Beeslack High School replacement size increased

Wednesday November 16th 2022


An outline drawing of the new A701 corridor high school.

Written by Local Democracy Reporter, Marie Sharp

Beeslack High School replacement has had its school roll increased by a third before a single brick has been laid.

The A701 corridor school was due to open its doors in 2026 with space for 1,200 pupils.

However a meeting of Midlothian Council was this week asked to allow a change to plans to raise the capacity to 1,600 pupils after officers said delays to the build due to the pandemic meant it would need more places sooner than originally believed.

And it was revealed the move would lead to a new school catchment area being proposed for the school with Loanhead and Paradykes Primary Schools moving into the original Beeslack catchment area and Mauricewood Primary School to the Penicuik High School catchment area.

A report to councillors said a consultation on changes to the catchment boundaries would be carried out at the start of next year adding the larger Beeslack replacement school would help ease pressure from Lasswade High School.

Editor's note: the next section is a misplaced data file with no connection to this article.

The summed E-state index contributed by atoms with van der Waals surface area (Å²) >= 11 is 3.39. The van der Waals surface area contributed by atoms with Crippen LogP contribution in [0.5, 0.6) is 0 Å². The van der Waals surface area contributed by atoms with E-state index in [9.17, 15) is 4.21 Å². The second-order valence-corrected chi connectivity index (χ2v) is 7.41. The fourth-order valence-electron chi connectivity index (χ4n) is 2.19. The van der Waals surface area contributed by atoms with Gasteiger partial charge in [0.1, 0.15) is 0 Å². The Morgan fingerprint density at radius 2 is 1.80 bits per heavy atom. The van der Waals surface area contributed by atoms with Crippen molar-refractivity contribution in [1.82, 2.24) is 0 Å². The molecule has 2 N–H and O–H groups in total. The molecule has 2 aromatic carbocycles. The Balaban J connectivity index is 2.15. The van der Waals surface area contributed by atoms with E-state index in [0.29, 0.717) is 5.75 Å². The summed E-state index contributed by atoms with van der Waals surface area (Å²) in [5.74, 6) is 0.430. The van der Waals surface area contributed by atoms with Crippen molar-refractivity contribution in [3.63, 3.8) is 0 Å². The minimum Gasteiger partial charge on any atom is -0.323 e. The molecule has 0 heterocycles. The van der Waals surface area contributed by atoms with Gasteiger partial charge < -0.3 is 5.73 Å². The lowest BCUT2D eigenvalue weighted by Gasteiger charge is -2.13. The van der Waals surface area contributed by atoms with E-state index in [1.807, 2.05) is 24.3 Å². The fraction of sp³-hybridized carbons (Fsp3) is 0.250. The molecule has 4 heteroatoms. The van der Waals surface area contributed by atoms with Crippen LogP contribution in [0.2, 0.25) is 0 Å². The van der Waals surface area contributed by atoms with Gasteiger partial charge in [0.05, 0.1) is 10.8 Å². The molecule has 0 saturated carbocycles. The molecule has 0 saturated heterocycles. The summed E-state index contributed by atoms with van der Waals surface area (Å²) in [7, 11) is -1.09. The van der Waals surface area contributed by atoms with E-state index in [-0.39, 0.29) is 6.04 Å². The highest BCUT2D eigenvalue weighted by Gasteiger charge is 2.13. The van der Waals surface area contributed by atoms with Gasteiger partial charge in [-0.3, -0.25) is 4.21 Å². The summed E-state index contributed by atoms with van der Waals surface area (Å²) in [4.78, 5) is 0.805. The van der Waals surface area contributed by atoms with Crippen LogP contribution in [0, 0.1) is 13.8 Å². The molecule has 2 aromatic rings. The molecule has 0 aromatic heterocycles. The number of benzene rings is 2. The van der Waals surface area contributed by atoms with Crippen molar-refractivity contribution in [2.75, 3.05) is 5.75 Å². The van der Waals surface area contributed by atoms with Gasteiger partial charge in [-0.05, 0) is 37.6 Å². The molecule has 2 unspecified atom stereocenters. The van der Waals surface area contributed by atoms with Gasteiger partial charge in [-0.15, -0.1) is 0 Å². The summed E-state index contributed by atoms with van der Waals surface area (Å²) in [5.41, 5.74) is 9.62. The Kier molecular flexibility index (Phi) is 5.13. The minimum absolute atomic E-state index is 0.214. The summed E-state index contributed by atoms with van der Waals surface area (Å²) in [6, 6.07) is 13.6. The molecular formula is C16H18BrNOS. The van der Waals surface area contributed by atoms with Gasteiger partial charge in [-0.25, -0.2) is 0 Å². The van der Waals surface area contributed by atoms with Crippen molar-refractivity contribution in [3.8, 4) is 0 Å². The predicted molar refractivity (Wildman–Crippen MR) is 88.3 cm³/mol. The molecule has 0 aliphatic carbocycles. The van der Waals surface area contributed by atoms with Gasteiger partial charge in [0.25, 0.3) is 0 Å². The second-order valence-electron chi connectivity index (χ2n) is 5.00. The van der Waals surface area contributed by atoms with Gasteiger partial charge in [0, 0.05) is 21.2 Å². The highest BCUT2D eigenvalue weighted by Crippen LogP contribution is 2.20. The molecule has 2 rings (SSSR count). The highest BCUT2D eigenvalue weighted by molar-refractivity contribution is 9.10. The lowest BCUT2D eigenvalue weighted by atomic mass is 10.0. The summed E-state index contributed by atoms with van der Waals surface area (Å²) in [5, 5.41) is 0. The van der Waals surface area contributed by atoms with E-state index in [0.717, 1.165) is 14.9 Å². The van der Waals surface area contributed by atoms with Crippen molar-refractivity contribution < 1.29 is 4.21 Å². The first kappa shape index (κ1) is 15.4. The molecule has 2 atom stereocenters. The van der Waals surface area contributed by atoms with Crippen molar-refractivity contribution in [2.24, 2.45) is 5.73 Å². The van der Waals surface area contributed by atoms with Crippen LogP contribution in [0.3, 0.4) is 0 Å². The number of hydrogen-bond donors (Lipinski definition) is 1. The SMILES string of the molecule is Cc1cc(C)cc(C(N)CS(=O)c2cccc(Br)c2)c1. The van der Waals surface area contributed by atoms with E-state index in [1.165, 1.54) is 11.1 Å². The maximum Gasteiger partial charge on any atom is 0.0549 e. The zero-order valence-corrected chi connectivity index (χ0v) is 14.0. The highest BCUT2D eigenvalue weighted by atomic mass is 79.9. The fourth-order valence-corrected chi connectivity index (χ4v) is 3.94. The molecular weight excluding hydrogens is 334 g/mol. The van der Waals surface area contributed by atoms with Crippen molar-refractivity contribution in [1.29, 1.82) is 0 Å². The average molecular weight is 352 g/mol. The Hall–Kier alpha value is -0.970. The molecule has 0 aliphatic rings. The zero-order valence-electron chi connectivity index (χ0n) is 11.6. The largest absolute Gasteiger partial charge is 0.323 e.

The new secondary school, which will be built at Easter Bush, was initially due to open in 2024 with additional space to increase its size projected for the future.

But a report to councillors said projected school rolls from surrounding areas made it clear the extra places would be needed within a couple of years of it opening.

Fiona Robertson, the council’s head of education, said: “If the replacement school is built to the current proposal of a 1,200 capacity, our roll projections show that a further extension would be required within two years.”

She added in her report that an extension would “not only be costly, but also cause disruption to pupils, staff and the school community”.

Councillors agreed to the increased school roll for the new school.

Councillor Ellen Scott told the meeting: “Increasing capacity now while the school is still in the planning and design stage will certainly ease accommodation pressures on other schools, avoid pupil disruption and pre-empt any existing and inflationary costs of an extension.”

The increase in the school roll was unanimously approved with a report on the business case and costings expected to be brought back to council next month.

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